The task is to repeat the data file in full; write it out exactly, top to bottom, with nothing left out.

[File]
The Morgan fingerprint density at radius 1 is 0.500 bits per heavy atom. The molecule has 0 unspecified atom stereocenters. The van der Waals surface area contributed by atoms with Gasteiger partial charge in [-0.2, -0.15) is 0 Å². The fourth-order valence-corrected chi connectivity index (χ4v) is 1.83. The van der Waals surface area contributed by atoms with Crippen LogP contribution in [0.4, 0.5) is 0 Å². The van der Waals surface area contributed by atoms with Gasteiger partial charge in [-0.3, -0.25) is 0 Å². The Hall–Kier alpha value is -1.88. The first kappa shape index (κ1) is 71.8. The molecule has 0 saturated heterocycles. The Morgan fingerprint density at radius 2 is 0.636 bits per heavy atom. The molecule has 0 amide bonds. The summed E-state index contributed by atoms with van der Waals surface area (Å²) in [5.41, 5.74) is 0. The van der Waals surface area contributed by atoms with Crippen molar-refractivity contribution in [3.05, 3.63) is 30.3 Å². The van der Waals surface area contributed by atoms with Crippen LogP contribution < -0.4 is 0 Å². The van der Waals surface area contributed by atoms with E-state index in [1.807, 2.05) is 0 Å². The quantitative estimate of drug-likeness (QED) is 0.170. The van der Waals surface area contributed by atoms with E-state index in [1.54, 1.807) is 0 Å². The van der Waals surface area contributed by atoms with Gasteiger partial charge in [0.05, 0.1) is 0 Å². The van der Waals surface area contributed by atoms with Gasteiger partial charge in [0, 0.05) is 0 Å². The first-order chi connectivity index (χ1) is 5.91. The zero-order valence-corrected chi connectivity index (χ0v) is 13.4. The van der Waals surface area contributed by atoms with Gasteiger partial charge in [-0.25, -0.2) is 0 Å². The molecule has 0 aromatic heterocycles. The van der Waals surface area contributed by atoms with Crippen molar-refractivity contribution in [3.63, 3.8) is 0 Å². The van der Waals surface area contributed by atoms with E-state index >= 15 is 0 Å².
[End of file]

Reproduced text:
The Morgan fingerprint density at radius 1 is 0.500 bits per heavy atom. The molecule has 0 unspecified atom stereocenters. The van der Waals surface area contributed by atoms with Gasteiger partial charge in [-0.2, -0.15) is 0 Å². The fourth-order valence-corrected chi connectivity index (χ4v) is 1.83. The van der Waals surface area contributed by atoms with Crippen LogP contribution in [0.4, 0.5) is 0 Å². The van der Waals surface area contributed by atoms with Gasteiger partial charge in [-0.3, -0.25) is 0 Å². The Hall–Kier alpha value is -1.88. The first kappa shape index (κ1) is 71.8. The molecule has 0 saturated heterocycles. The Morgan fingerprint density at radius 2 is 0.636 bits per heavy atom. The molecule has 0 amide bonds. The summed E-state index contributed by atoms with van der Waals surface area (Å²) in [5.41, 5.74) is 0. The van der Waals surface area contributed by atoms with Crippen molar-refractivity contribution in [3.05, 3.63) is 30.3 Å². The van der Waals surface area contributed by atoms with Crippen LogP contribution < -0.4 is 0 Å². The van der Waals surface area contributed by atoms with E-state index in [1.807, 2.05) is 0 Å². The quantitative estimate of drug-likeness (QED) is 0.170. The van der Waals surface area contributed by atoms with E-state index in [1.54, 1.807) is 0 Å². The van der Waals surface area contributed by atoms with Gasteiger partial charge in [0.05, 0.1) is 0 Å². The van der Waals surface area contributed by atoms with Gasteiger partial charge in [0, 0.05) is 0 Å². The first-order chi connectivity index (χ1) is 5.91. The zero-order valence-corrected chi connectivity index (χ0v) is 13.4. The van der Waals surface area contributed by atoms with Gasteiger partial charge in [-0.25, -0.2) is 0 Å². The molecule has 0 aromatic heterocycles. The van der Waals surface area contributed by atoms with Crippen molar-refractivity contribution in [3.63, 3.8) is 0 Å². The van der Waals surface area contributed by atoms with E-state index >= 15 is 0 Å².